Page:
At first glance, the bullying behaviours may appear to be innocuous; however, if experienced over an extended period of time, the behaviours can have a devastating effect on targeted individuals. They may seek to take out their frustration by harming themselves or others. Seven percent of women completing the Workplace Interaction Survey indicated that they had considered suicide or homicide as a result of how they were being treated at work. We need only look to the recent tragedy that occurred on the Huntsville campus of the University of Alabama to see what can happen when an individual decides to take matters into her own hands and murder colleagues. One cannot help but wonder if some form of bullying was occurring between this professor and her colleagues. Could workplace bullying have pushed the alleged killer over the edge?

Could workplace bullying push you or one of your colleagues over the edge? Steps must be taken to prevent future tragedies like this from occurring in our workplaces. We must remember that though invisible to others, the wounds caused by workplace bullying are real. If targeted employees cannot turn to others for help in healing their wounds, they may turn to drastic measures to bring attention to their pain. By then it may be too late for the targeted person and for others.

Workplace bullying can no longer be ignored. A life should not be lost because of our failure to address bullying in our workplaces. We all have a responsibility to do what we can to prevent workplace bullying. What will you do today to stop bullying in your workplace? What will you do to save a life?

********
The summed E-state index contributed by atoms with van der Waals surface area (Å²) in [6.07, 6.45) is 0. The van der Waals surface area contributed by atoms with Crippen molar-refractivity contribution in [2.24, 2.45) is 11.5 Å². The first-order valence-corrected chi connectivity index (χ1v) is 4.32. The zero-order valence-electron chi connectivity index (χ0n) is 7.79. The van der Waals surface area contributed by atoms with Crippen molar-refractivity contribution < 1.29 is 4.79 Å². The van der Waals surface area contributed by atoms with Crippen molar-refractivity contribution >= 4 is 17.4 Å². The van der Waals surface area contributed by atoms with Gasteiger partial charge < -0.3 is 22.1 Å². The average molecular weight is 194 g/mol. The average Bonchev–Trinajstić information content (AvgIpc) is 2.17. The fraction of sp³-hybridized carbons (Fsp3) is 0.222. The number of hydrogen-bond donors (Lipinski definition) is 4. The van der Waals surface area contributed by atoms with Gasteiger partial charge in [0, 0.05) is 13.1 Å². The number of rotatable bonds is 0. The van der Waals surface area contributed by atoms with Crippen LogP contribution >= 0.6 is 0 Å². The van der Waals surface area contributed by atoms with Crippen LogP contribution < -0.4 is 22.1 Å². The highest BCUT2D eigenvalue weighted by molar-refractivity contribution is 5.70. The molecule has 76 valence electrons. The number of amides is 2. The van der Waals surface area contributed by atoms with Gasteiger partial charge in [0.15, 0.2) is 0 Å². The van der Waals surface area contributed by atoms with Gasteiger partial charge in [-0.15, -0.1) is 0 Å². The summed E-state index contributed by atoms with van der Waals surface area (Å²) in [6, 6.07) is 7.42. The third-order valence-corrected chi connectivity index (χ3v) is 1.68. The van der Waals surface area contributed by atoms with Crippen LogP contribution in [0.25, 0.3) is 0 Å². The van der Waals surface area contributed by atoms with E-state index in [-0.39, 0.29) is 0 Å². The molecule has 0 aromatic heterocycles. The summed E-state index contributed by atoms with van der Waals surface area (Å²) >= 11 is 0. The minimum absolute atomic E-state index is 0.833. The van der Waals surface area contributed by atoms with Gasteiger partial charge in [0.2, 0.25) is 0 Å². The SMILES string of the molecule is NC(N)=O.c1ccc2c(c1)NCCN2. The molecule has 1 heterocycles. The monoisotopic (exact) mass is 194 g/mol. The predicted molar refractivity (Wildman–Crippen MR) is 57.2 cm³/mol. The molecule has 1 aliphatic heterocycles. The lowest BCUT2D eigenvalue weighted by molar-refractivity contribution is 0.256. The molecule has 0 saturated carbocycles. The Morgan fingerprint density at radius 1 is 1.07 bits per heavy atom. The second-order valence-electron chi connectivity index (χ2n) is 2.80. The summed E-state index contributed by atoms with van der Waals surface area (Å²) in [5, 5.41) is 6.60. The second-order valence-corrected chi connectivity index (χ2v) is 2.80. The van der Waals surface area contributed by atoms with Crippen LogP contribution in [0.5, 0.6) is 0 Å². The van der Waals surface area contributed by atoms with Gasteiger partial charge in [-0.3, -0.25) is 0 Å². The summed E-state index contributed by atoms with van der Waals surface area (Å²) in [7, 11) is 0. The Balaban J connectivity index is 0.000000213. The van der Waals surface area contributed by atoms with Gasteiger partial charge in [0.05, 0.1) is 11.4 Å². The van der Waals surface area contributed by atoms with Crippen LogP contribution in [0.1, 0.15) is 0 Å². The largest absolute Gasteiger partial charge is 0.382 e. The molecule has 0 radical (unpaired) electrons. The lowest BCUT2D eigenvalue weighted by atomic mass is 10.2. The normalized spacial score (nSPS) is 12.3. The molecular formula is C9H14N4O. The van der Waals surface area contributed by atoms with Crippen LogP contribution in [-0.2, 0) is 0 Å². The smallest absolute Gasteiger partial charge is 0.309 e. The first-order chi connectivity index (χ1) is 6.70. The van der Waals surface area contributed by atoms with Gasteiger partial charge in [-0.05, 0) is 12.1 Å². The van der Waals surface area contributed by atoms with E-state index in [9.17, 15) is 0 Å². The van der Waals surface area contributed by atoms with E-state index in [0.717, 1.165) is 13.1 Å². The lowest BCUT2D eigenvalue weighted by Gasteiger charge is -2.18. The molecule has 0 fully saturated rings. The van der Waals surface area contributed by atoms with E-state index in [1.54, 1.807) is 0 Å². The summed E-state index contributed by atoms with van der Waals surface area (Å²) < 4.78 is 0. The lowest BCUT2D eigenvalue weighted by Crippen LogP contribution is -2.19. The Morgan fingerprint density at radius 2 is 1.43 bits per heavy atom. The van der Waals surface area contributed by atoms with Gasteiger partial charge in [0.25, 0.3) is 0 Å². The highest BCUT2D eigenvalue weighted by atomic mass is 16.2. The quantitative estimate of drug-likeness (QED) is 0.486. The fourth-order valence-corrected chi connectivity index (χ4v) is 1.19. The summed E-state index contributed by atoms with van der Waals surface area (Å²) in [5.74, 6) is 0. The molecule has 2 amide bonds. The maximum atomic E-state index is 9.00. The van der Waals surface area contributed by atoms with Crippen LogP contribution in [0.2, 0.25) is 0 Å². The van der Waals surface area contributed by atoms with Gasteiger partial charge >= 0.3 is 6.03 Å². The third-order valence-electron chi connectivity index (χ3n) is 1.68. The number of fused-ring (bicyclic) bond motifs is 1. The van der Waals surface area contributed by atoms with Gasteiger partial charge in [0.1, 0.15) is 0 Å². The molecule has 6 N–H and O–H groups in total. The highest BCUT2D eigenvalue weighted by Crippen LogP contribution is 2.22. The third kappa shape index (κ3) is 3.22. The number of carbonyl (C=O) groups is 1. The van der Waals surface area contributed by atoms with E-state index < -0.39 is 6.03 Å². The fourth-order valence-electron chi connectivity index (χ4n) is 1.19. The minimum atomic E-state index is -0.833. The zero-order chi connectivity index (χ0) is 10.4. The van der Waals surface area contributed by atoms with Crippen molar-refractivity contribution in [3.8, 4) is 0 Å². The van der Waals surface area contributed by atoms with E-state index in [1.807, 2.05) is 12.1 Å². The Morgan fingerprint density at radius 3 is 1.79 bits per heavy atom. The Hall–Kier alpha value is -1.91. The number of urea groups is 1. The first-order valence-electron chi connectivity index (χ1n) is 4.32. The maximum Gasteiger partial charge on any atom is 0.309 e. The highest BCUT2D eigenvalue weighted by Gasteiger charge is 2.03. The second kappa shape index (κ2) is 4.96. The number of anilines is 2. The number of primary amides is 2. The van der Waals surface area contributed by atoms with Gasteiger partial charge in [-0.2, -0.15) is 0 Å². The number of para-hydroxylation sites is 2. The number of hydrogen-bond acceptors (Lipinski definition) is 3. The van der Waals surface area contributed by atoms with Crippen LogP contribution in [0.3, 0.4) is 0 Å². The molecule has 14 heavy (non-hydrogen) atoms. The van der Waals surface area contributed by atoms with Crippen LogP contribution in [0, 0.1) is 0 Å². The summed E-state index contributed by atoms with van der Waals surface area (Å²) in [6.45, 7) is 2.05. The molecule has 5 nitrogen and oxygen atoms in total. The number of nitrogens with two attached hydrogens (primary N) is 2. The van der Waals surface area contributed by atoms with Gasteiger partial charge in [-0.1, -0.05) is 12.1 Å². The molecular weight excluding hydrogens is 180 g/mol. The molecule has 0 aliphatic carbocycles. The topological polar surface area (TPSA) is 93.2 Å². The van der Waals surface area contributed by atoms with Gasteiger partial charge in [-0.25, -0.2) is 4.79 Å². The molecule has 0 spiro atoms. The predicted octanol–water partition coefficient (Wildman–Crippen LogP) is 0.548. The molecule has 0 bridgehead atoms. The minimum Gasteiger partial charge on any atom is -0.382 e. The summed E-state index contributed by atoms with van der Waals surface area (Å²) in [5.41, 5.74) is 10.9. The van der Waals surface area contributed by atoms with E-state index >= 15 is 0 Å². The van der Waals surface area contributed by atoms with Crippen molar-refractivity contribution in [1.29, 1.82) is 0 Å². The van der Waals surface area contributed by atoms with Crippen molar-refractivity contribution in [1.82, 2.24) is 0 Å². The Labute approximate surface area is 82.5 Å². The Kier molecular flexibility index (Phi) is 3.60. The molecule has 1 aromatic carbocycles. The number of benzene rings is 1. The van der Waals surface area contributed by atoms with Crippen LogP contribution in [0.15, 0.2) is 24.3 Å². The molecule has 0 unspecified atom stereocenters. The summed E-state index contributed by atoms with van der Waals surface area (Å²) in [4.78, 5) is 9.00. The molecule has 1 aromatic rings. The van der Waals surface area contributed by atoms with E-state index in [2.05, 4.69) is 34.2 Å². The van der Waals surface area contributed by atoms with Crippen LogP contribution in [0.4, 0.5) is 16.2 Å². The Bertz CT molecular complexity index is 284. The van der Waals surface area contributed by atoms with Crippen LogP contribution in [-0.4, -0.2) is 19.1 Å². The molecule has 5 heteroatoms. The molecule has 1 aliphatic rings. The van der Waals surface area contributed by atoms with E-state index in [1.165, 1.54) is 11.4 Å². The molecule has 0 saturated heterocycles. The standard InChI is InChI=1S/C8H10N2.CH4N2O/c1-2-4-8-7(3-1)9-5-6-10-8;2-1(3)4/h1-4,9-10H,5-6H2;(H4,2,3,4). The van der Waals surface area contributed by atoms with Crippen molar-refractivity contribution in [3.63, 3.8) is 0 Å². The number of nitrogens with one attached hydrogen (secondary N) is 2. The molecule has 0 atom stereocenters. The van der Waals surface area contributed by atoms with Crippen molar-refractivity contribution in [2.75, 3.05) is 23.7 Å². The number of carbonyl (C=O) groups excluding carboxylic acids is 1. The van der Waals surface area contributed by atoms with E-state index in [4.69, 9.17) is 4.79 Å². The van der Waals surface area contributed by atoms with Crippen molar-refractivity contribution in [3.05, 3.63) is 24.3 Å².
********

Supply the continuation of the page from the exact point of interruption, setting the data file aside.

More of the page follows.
For more information visit

Rayner, C. & Hoel, H. (1997). A summary review of literature relating to workplace bullying. Journal of Community & Applied Social Psychology, Vol. 7, p. 181 -191.

Thursday, February 11, 2010

In Memory of Jodie Zebell

Please review this clip. Jodie Zebell lost her life as a result of workplace bullying. Please do what you can to stop bullying in your workplace.

Monday, October 19, 2009

Ontarians Please Support Bill 168

Ontarians please contact your MPPs to ask them to support Bill 168. This bill focuses on workplace violence and workplace harassment. Representatives need to know that Ontarians want to be protected from violence and bullies in the workplace. The debate regarding this bill will resume tomorrow. Please do your part to protect Ontarians. Thanks.